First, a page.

The shift from coal to gas power generation, adaption of LNG as marine fuel and an increasingly diverse trading pattern of LNG are creating a rise in demand for mid-size LNG carriers and FSRUs. Saga LNG Shipping is one of the companies that targets to build on this growing demand, and has its first mid-size LNG carrier under construction.
Our world’s growing energy demand needs to be met by affordable and sustainable energy sources. Natural gas is currently the fastest growing fossil fuel market, while both oil and coal are on the decline. Natural gas is the cleanest fossil fuel and can replace heavier carbon-fuels, leading to a significant decrease in emissions. Natural gas will represent a bridge from heavy carbon fuels to a future relying more and more on renewable energy sources.
As the natural gas and LNG trade is on the rise, it is also becoming more diversified. The traditional value chain has long focused on large scale transport of LNG between continents. However, this picture is developing, with growing demand for regional distribution for industry, domestic use and transportation fuel. LNG is becoming a commodity, analogous to the development both of the oil tanker and container fleet over the past decades, in which the economy of scale trend was further developed into a more diversified and optimised trade as the markets matured. Following this development trajectory, albeit a few decades later, there is a need for development of more diversified infrastructure to meet demand in the LNG industry.
Many of the technologies in use for seaborne transportation of LNG today are principally the same as developed in the early decades of LNG shipping. Vessel size has however undergone considerable development. Driven by the economy of scale and long transport distances, the average size of LNG carriers has increased significantly over the years and the thus development has focused on large scale ships. Now the market is maturing and trading distances seem to become shorter rather than longer. Thus, local and regional distribution which need to be serviced by smaller and more flexible vessels seems to be a growth sector going forward.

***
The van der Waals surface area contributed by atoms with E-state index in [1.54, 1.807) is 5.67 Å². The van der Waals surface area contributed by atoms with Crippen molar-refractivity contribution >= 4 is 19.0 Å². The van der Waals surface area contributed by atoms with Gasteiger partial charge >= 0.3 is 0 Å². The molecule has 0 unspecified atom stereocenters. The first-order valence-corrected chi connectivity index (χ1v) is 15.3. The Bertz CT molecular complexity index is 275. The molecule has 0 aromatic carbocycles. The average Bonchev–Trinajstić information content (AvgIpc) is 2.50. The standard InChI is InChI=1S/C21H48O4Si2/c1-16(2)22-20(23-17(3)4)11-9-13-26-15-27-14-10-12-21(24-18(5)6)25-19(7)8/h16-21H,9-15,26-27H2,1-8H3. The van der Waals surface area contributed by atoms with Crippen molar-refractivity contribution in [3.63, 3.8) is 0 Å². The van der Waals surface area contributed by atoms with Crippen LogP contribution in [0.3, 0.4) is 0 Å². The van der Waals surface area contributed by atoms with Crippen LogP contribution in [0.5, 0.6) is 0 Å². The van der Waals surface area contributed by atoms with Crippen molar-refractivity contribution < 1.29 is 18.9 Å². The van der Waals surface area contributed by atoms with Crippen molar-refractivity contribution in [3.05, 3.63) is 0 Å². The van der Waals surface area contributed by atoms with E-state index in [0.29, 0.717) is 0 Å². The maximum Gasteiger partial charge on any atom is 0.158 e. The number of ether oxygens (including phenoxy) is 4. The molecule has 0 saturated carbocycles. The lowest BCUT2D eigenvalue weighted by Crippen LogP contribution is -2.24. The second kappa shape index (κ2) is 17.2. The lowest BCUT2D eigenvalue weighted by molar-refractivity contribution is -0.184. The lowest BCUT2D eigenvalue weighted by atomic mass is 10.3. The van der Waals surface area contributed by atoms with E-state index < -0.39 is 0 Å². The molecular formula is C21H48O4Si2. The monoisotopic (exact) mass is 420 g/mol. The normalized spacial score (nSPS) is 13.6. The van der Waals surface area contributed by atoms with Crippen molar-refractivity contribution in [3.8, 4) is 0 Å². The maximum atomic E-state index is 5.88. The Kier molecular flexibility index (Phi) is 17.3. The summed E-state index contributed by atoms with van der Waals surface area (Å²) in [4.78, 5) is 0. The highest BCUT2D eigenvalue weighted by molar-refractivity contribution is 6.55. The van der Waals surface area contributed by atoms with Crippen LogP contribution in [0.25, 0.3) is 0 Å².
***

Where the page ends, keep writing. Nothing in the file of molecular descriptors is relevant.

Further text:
Based on this development the LNG New Technologies (LNT) decided to develop a new containment system for LNG particularly suitable for medium size LNG carriers. The idea was to develop and commercialize a simple and efficient cargo containment system that could enable more shipyards to build the LNG carriers. Based on broad experience with different types of liquefied gas carriers, knowledge to the IGC Code and its background the team came up with the LNT A-BOX® design. The system is based on proven technologies, but in a new configuration and patent protected by LNG New Technologies. The LNT A-BOX® is based on an IMO independent tank type A as the primary barrier, a conventional cargo tank support system and liquid tight thermal insulation attached to the hull compartment acting as a full secondary barrier.
Saga LNG Shipping’s has ordered the first vessel in this new generation of LNG carriers, a 45,000 m3 LNG carrier being built at China Merchant Heavy Industry (Jiangsu) Co.,Ltd. The vessel is designed based on the LNT A-BOX® containment system as a medium size LNG carrier for worldwide trade, but with special emphasis on requirements for local and regional trades, and re-loading from large terminals.
Mid-size LNG carriers, such as Saga’s 45,000 m3 vessel is an enabler for efficient distribution of LNG to regions and users too small to defend investment in large scale infrastructure, where access to affordable energy is vital for sustainable growth.
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Image source: Courtesy of LNG New Technologies
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